Through the crucifixion of Jsus, God has created “one new man” in the place of Jew and Gentile, thus making peace and unity (Eph. 2:15). In this way, despite the presence of many diverse ethnicities in a church, we are nonetheless reconciled to God “in one body.” And how does this reconciliation occur? Paul says it happens “through the cross” (Eph. 2:16).

When people grasp the wonder and power of Jesus’ atoning cross-work, their interests begin to shift away from smaller, parochial concerns and broaden out to gospel horizons that we all share regardless of cultural background.

For all our diversity, we are still sons and daughters of Adam and Eve, in need of the one remedy that only Jesus could secure: redemption, the forgiveness of our sins.

The reconciliation achieved at Calvary is bigger news than the resolution of the Palestinian-Israeli conflict, or the Protestant-Catholic divide in Northern Ireland, or unity between the Afrikaners and Zulus in South Africa. It’s of greater significance than if the Sri Lankan government and the Tamil rebels laid down their arms. Christ has reconciled us to God!

Since the gospel is transcultural, it speaks with power to every ethnicity. Insofar as we focus on the gospel in our multi-cultural churches, we will “attain to the unity of the faith” (Eph 4:13).


Healthy churches are laboratories for multi-cultural ministry. They are comprised of what the second-century Letter to Diogenes called “a third race”—neither Jew nor Gentile, but united in the “one new man.” Such unity amid diversity occurs nowhere else. Where else will you find Hindu-background Indians loving and serving Muslim-background Pakistanis? Or black and white South Africans ministering together in harmony and humble deference? Only in true churches where the Word is rightly preached.

We could try to build unity around something else—like affinity groups or multi-media or musical preferences or niche marketing. And it might appear to work for a while. It’s easy to build a crowd. But it’s another thing to unite a church.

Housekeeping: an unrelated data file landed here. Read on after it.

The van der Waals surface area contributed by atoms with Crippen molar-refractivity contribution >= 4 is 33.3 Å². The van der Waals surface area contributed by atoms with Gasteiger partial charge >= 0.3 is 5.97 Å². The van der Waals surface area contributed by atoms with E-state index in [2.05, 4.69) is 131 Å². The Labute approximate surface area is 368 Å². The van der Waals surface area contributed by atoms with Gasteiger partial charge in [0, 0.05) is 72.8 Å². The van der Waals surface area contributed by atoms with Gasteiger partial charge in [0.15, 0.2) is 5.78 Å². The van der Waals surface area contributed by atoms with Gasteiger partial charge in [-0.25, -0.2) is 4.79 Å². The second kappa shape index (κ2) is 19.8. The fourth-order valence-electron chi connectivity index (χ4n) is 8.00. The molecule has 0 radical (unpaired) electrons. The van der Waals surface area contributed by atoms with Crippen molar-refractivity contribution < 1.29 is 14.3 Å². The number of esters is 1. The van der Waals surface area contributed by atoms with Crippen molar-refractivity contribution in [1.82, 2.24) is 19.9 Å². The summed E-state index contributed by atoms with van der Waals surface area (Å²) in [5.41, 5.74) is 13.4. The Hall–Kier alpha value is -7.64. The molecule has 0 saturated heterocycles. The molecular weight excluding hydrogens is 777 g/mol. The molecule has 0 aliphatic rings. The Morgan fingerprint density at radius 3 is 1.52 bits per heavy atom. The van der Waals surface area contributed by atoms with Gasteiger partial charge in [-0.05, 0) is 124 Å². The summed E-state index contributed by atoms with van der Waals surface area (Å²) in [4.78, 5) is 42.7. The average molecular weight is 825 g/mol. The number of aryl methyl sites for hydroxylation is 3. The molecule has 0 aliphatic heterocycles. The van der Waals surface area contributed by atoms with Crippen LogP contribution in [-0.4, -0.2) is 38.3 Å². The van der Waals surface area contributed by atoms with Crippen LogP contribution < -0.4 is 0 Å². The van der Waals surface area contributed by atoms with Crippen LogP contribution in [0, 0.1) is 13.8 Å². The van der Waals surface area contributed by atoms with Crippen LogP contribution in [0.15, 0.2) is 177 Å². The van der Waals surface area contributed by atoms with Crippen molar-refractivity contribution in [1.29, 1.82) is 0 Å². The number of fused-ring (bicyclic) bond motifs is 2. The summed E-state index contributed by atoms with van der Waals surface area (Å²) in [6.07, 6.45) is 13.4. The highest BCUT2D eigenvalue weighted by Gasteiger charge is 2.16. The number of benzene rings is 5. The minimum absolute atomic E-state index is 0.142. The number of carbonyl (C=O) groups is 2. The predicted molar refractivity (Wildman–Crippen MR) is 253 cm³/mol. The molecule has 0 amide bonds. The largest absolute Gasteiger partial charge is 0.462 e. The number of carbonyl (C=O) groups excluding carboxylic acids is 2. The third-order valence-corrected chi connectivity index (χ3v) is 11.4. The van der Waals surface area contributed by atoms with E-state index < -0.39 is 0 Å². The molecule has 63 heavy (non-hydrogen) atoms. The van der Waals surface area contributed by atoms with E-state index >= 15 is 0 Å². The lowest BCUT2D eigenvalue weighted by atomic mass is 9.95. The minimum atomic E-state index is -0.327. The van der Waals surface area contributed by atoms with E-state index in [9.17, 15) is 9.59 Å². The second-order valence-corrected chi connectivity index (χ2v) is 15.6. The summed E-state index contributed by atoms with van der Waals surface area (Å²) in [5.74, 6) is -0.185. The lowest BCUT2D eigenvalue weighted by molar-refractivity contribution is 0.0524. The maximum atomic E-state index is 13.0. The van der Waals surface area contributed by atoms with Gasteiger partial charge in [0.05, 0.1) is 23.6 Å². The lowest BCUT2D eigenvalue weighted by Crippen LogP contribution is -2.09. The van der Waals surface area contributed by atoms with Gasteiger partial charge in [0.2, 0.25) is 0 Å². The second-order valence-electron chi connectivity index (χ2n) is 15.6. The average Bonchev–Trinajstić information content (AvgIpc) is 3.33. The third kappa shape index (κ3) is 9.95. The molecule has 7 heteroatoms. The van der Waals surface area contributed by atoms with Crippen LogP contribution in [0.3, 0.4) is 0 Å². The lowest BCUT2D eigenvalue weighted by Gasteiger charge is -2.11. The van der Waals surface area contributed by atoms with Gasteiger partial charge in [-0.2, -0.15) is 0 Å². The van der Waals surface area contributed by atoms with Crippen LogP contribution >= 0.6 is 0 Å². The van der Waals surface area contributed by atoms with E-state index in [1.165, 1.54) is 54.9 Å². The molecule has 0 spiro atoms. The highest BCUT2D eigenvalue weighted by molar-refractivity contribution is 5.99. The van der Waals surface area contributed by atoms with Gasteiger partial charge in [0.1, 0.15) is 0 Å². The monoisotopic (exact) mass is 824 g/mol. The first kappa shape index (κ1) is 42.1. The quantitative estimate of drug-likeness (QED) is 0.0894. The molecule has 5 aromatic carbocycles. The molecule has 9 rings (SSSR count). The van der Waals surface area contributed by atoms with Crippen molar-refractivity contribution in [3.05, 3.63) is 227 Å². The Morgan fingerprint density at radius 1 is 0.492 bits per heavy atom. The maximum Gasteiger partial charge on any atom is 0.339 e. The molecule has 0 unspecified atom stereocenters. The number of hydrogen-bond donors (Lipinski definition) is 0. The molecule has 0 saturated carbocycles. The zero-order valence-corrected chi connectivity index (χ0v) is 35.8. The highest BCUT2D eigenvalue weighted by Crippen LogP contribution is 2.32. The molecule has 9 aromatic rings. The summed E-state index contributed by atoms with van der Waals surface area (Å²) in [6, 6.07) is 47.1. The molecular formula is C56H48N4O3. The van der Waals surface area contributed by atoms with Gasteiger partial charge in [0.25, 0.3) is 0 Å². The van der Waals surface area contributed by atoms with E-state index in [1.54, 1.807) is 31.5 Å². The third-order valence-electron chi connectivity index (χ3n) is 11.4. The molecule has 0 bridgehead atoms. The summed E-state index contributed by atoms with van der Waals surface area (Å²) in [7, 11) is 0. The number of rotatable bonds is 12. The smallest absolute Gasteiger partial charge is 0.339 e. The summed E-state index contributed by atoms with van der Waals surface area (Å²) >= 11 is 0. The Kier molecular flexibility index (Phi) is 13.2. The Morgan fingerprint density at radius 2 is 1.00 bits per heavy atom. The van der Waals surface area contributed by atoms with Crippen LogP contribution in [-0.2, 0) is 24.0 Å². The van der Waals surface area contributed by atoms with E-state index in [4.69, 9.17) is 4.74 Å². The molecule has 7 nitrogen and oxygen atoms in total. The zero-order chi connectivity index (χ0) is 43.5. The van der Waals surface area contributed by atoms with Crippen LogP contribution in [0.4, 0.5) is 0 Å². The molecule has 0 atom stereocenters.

We can strategize all we want, but ultimately only the Holy Spirit can collect God’s people and produce a unity that confounds the sociologists. As Mark Dever has written,

We can create a people around a certain ethnicity. We can create a people around a fully-graded choir program. We can find people who will get excited about a building project or a denominational identity… We can create a people around social opportunities for mothers or Mediterranean cruises for singles. We can create a people around men’s groups. We can even create a people around the personality of the preacher. And God can surely use all of these things. But in the final analysis the people of God, the church of God, can only be created around the Word of God.

Increasingly, global cities throughout the world are home to multi-national churches that worship in English, the lingua franca of our day. These churches reach into countless national and ethnic groups, even through English as a second language. To lead these kinds of churches, we must avoid the temptation to focus on sociology at the expense of theology. We must prioritize transcendent truths, always viewed through gospel lenses, and all lived out in a local church comprised of genuine believers. Foreigners like us can only be united by an alien gospel.

John Folmar

John Folmar is the pastor of Evangelical Christian Church of Dubai in the United Arab Emirates.